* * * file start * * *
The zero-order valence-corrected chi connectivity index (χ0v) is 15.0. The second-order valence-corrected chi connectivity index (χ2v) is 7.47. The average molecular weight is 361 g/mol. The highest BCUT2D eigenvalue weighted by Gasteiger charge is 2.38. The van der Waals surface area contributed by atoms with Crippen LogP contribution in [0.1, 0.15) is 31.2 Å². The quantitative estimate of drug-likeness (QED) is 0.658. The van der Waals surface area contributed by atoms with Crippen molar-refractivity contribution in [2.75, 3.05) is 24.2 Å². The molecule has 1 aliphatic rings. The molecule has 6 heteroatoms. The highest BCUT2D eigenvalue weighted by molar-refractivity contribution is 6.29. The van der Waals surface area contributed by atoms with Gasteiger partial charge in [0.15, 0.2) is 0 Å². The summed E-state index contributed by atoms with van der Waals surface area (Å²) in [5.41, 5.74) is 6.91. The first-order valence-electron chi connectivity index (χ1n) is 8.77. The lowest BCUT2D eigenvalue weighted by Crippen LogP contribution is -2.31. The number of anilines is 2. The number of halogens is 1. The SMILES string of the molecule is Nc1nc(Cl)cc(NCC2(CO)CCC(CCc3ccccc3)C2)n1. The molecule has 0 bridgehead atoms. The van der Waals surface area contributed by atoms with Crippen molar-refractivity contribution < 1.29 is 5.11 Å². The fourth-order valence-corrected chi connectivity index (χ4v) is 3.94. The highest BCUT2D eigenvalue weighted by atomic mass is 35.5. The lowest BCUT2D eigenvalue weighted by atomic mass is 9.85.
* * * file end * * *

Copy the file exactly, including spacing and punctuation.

The zero-order valence-corrected chi connectivity index (χ0v) is 15.0. The second-order valence-corrected chi connectivity index (χ2v) is 7.47. The average molecular weight is 361 g/mol. The highest BCUT2D eigenvalue weighted by Gasteiger charge is 2.38. The van der Waals surface area contributed by atoms with Crippen LogP contribution in [0.1, 0.15) is 31.2 Å². The quantitative estimate of drug-likeness (QED) is 0.658. The van der Waals surface area contributed by atoms with Crippen molar-refractivity contribution in [2.75, 3.05) is 24.2 Å². The molecule has 1 aliphatic rings. The molecule has 6 heteroatoms. The highest BCUT2D eigenvalue weighted by molar-refractivity contribution is 6.29. The van der Waals surface area contributed by atoms with Gasteiger partial charge in [0.15, 0.2) is 0 Å². The summed E-state index contributed by atoms with van der Waals surface area (Å²) in [5.41, 5.74) is 6.91. The first-order valence-electron chi connectivity index (χ1n) is 8.77. The lowest BCUT2D eigenvalue weighted by Crippen LogP contribution is -2.31. The number of anilines is 2. The number of halogens is 1. The SMILES string of the molecule is Nc1nc(Cl)cc(NCC2(CO)CCC(CCc3ccccc3)C2)n1. The molecule has 0 bridgehead atoms. The van der Waals surface area contributed by atoms with Crippen molar-refractivity contribution < 1.29 is 5.11 Å². The fourth-order valence-corrected chi connectivity index (χ4v) is 3.94. The highest BCUT2D eigenvalue weighted by atomic mass is 35.5. The lowest BCUT2D eigenvalue weighted by atomic mass is 9.85.